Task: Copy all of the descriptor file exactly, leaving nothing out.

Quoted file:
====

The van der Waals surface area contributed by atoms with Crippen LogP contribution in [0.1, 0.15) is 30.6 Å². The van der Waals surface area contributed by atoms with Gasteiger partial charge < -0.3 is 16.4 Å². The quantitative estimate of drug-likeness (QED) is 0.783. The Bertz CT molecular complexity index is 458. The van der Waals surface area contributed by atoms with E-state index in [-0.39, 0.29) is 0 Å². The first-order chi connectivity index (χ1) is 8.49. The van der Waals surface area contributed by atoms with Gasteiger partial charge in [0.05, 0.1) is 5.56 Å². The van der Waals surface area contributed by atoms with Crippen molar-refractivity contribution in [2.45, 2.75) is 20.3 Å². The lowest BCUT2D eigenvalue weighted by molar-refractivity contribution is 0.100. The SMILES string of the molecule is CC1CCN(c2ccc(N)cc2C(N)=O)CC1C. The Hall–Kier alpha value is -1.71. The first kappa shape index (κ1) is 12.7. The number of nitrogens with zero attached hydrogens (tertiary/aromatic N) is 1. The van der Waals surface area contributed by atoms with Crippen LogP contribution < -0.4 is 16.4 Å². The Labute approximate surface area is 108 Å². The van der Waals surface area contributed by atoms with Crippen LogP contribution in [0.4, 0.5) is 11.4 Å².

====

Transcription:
The van der Waals surface area contributed by atoms with Crippen LogP contribution in [0.1, 0.15) is 30.6 Å². The van der Waals surface area contributed by atoms with Gasteiger partial charge < -0.3 is 16.4 Å². The quantitative estimate of drug-likeness (QED) is 0.783. The Bertz CT molecular complexity index is 458. The van der Waals surface area contributed by atoms with E-state index in [-0.39, 0.29) is 0 Å². The first-order chi connectivity index (χ1) is 8.49. The van der Waals surface area contributed by atoms with Gasteiger partial charge in [0.05, 0.1) is 5.56 Å². The van der Waals surface area contributed by atoms with Crippen molar-refractivity contribution in [2.45, 2.75) is 20.3 Å². The lowest BCUT2D eigenvalue weighted by molar-refractivity contribution is 0.100. The SMILES string of the molecule is CC1CCN(c2ccc(N)cc2C(N)=O)CC1C. The Hall–Kier alpha value is -1.71. The first kappa shape index (κ1) is 12.7. The number of nitrogens with zero attached hydrogens (tertiary/aromatic N) is 1. The van der Waals surface area contributed by atoms with Crippen LogP contribution < -0.4 is 16.4 Å². The Labute approximate surface area is 108 Å². The van der Waals surface area contributed by atoms with Crippen LogP contribution in [0.4, 0.5) is 11.4 Å².